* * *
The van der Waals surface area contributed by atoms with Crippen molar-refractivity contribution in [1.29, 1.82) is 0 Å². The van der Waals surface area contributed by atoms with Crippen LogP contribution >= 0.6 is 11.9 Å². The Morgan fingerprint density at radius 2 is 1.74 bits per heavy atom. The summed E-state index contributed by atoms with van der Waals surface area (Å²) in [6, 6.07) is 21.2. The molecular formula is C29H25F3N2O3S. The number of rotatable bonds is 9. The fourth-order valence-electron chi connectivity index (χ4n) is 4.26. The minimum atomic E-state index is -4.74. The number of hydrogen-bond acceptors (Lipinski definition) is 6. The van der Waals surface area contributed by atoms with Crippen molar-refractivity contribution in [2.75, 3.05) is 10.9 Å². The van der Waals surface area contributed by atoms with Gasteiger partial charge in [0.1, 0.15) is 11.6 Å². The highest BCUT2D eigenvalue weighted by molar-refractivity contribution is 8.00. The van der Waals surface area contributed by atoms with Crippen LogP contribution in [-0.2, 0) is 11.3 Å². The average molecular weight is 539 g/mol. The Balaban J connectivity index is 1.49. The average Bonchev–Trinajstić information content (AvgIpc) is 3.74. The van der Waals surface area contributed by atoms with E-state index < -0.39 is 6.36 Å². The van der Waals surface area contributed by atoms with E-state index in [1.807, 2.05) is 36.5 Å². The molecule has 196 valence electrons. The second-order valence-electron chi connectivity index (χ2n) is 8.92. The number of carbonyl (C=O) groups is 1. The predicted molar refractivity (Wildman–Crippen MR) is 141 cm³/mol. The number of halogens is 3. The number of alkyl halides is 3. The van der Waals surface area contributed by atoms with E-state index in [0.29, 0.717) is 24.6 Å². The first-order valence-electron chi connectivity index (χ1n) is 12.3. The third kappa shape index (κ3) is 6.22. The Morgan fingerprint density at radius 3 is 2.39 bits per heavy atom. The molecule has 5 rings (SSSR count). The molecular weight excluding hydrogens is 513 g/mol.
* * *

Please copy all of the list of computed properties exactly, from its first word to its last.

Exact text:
The van der Waals surface area contributed by atoms with Crippen molar-refractivity contribution in [1.29, 1.82) is 0 Å². The van der Waals surface area contributed by atoms with Crippen LogP contribution >= 0.6 is 11.9 Å². The Morgan fingerprint density at radius 2 is 1.74 bits per heavy atom. The summed E-state index contributed by atoms with van der Waals surface area (Å²) in [6, 6.07) is 21.2. The molecular formula is C29H25F3N2O3S. The number of rotatable bonds is 9. The fourth-order valence-electron chi connectivity index (χ4n) is 4.26. The minimum atomic E-state index is -4.74. The number of hydrogen-bond acceptors (Lipinski definition) is 6. The van der Waals surface area contributed by atoms with Crippen molar-refractivity contribution in [2.75, 3.05) is 10.9 Å². The van der Waals surface area contributed by atoms with Gasteiger partial charge in [0.1, 0.15) is 11.6 Å². The highest BCUT2D eigenvalue weighted by molar-refractivity contribution is 8.00. The van der Waals surface area contributed by atoms with Crippen LogP contribution in [-0.2, 0) is 11.3 Å². The average molecular weight is 539 g/mol. The Balaban J connectivity index is 1.49. The average Bonchev–Trinajstić information content (AvgIpc) is 3.74. The van der Waals surface area contributed by atoms with E-state index < -0.39 is 6.36 Å². The van der Waals surface area contributed by atoms with E-state index in [1.807, 2.05) is 36.5 Å². The molecule has 196 valence electrons. The second-order valence-electron chi connectivity index (χ2n) is 8.92. The number of carbonyl (C=O) groups is 1. The predicted molar refractivity (Wildman–Crippen MR) is 141 cm³/mol. The number of halogens is 3. The number of alkyl halides is 3. The van der Waals surface area contributed by atoms with E-state index in [0.29, 0.717) is 24.6 Å². The first-order valence-electron chi connectivity index (χ1n) is 12.3. The third kappa shape index (κ3) is 6.22. The Morgan fingerprint density at radius 3 is 2.39 bits per heavy atom. The molecule has 5 rings (SSSR count). The molecular weight excluding hydrogens is 513 g/mol.